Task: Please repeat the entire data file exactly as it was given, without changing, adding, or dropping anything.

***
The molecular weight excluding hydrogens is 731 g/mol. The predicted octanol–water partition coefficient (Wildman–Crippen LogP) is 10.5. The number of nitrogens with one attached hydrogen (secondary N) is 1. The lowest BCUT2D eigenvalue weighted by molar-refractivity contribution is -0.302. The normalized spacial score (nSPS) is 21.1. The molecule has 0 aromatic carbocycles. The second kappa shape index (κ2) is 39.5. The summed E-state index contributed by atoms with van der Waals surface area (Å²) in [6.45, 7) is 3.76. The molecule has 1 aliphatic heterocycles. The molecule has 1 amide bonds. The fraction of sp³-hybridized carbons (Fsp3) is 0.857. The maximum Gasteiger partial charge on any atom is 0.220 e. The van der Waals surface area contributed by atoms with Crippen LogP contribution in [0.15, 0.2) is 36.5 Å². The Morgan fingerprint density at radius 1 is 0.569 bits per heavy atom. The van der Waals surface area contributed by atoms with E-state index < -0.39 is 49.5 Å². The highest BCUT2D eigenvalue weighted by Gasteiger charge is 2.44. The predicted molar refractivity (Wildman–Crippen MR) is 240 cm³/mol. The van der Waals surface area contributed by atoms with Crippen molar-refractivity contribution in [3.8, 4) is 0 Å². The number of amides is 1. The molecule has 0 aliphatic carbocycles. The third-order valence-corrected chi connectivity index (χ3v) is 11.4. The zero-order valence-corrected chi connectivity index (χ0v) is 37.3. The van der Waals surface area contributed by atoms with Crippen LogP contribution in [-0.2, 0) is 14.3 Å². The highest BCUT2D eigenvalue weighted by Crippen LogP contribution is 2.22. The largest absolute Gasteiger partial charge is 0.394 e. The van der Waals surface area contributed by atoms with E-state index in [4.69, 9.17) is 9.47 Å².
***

The molecular weight excluding hydrogens is 731 g/mol. The predicted octanol–water partition coefficient (Wildman–Crippen LogP) is 10.5. The number of nitrogens with one attached hydrogen (secondary N) is 1. The lowest BCUT2D eigenvalue weighted by molar-refractivity contribution is -0.302. The normalized spacial score (nSPS) is 21.1. The molecule has 0 aromatic carbocycles. The second kappa shape index (κ2) is 39.5. The summed E-state index contributed by atoms with van der Waals surface area (Å²) in [6.45, 7) is 3.76. The molecule has 1 aliphatic heterocycles. The molecule has 1 amide bonds. The fraction of sp³-hybridized carbons (Fsp3) is 0.857. The maximum Gasteiger partial charge on any atom is 0.220 e. The van der Waals surface area contributed by atoms with Crippen LogP contribution in [0.15, 0.2) is 36.5 Å². The Morgan fingerprint density at radius 1 is 0.569 bits per heavy atom. The van der Waals surface area contributed by atoms with E-state index < -0.39 is 49.5 Å². The highest BCUT2D eigenvalue weighted by Gasteiger charge is 2.44. The predicted molar refractivity (Wildman–Crippen MR) is 240 cm³/mol. The van der Waals surface area contributed by atoms with Crippen molar-refractivity contribution in [3.8, 4) is 0 Å². The number of amides is 1. The molecule has 0 aliphatic carbocycles. The third-order valence-corrected chi connectivity index (χ3v) is 11.4. The zero-order valence-corrected chi connectivity index (χ0v) is 37.3. The van der Waals surface area contributed by atoms with Crippen LogP contribution in [-0.2, 0) is 14.3 Å². The highest BCUT2D eigenvalue weighted by Crippen LogP contribution is 2.22. The largest absolute Gasteiger partial charge is 0.394 e. The van der Waals surface area contributed by atoms with E-state index in [4.69, 9.17) is 9.47 Å².